Chronic colonisation with Pseudomonas aeruginosa in the respiratory tract of patients with cystic fibrosis (CF) is a principal cause of the high morbidity and mortality in this disease. It is very difficult to get rid of Pseudomonas aeruginosa once it has been isolated from the sputum of CF-patients. Only a temporary eradication of this pathogen can be achieved by vigorous antibiotic treatment during very early phases of colonization—and the bacteria will return very soon (1-3). The best results hitherto have been reported from the CF-center in Copenhagen (2) where 14 CF-patients were treated daily with oral ciprofloxacin and inhalation of colistin for 3 weeks at their first Pseudomonas aeruginosa-positive culture. After treatment, these CF-patients were observed for up to 27 months (totally 214 months; mean 15.3 months). During this time 2 of the patients became chronically colonized with Pseudomonas aeruginosa (defined as six consecutive sputum cultures positive for the bacteria) and there were 49 sputum cultures positive for Pseudomonas aeruginosa out of 214 (=23%). From another Copenhagen study it is reported that Pseudomonas aeruginosa reoccured in sputum cultures already 4 months after a course of anti-pseudomonas chemotherapy in 98.3% of the CF-patients (3).

Each egg from a hen contains more than 100 mg antibodies. These antibodies are produced by hens and transported to their eggs where they are found in high concentrations. High titres of specific antibodies against bacteria were achieved by repeated immunization of hens with killed specific bacteria or fragments thereof, Specific antibodies against Pseudomonas aeruginosa have been produced by repeated immunizations of hens with killed Pseudomonas aeruginosa. Eggs from these hens have been used to make a solution with high specific antibody concentration.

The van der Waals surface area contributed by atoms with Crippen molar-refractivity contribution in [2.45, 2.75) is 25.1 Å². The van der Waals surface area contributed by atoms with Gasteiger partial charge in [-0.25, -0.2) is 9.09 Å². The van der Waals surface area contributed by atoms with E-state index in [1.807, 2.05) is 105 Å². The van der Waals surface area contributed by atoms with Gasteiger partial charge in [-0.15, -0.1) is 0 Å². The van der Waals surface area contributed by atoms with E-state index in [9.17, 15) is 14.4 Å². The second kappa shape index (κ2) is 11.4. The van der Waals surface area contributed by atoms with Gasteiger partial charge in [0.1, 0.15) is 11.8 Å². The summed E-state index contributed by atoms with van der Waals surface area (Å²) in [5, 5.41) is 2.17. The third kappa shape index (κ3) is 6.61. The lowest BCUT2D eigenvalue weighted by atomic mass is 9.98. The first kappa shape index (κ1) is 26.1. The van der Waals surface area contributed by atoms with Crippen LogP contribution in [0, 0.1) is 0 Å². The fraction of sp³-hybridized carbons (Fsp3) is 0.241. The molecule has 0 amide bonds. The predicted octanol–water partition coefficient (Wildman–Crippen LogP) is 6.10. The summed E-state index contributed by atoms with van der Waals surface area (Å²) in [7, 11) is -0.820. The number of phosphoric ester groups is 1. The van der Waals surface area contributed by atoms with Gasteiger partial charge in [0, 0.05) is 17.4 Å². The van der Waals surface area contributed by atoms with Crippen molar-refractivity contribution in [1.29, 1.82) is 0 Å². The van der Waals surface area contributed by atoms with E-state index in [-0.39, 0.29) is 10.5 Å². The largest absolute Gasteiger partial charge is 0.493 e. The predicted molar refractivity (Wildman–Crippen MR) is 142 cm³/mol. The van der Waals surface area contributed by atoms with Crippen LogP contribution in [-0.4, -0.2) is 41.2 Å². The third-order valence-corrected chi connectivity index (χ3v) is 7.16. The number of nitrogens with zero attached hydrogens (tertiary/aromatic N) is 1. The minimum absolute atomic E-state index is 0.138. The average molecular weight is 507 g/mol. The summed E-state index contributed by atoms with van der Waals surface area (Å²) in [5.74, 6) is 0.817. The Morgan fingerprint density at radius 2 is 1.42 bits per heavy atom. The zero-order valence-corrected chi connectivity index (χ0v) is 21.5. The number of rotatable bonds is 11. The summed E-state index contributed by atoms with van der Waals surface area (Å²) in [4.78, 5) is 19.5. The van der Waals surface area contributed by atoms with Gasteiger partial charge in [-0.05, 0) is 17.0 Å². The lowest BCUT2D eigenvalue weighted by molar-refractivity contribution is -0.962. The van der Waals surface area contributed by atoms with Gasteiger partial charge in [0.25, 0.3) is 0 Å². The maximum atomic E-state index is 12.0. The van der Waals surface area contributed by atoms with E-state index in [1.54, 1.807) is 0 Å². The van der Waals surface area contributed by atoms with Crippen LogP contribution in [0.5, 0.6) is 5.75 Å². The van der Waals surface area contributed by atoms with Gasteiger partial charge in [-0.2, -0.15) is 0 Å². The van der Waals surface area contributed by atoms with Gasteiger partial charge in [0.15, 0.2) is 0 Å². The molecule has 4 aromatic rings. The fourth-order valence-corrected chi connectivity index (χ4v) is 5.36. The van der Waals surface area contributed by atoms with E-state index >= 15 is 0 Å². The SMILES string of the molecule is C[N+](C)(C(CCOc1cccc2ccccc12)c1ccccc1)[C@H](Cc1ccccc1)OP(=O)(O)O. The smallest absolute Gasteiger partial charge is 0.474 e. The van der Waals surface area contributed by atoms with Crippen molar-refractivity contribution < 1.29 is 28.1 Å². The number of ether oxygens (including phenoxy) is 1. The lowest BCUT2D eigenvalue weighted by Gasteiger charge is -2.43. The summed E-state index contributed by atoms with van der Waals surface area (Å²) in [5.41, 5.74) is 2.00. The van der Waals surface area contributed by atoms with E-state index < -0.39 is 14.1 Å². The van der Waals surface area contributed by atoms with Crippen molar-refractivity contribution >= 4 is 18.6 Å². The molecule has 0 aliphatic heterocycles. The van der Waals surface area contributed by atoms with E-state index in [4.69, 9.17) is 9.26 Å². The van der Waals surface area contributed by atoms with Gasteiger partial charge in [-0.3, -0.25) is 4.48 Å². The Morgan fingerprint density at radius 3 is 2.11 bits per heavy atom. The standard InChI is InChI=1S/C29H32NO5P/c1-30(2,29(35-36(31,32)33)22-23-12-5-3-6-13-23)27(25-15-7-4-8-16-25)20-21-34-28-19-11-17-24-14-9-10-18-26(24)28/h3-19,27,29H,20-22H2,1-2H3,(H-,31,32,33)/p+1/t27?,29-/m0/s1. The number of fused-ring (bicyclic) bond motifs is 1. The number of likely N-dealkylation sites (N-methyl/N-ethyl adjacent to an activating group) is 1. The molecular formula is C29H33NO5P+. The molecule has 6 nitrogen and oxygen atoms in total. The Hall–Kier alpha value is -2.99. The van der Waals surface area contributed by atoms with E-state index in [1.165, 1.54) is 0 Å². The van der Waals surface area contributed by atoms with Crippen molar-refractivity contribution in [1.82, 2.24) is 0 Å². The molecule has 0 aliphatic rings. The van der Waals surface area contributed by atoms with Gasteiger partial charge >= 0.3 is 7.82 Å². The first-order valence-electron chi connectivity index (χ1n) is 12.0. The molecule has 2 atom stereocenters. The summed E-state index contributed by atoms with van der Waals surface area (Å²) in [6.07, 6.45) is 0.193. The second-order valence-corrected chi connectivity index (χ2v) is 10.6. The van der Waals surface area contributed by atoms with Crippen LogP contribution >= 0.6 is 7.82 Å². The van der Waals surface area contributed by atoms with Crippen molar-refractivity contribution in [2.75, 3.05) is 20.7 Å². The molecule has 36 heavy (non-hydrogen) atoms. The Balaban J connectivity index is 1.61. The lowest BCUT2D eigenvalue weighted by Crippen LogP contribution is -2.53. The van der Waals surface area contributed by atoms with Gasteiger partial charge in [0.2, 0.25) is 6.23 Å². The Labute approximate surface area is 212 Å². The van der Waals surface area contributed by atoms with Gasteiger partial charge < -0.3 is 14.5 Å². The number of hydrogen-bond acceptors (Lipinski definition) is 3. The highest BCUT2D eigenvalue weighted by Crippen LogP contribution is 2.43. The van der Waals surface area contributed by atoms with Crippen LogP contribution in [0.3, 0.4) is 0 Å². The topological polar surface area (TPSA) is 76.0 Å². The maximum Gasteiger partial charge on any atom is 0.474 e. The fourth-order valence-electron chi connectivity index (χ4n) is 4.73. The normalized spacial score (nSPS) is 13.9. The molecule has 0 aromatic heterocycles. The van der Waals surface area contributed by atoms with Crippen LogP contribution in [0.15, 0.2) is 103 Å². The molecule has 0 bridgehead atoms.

An antibody consists of two parts; a Fab fragment which is the part of the antibody that binds to the antigen and a Fc fragment that lack antigen binding properties, The basis of oral administration of immunoglobulins has been attributed to interference with bacterial adherence and neutralization of toxins produced by the pathogens. The protective effect should therefore be conferred by either the whole IgY molecule or the antigen binding fragment thereof since both are capable of above functions. In fact this was demonstrated by the work of Ahren and Svennerholm (5) who observed that Fab fragments of anti-CFA/I reduced fluid secretion (diarrhoea) almost as effectively as non-cleaved immunoglobulin fraction of the serum. Fab fragments from chicken IgY will thus have similar protective functions against bacterial infections as the whole IgY molecule.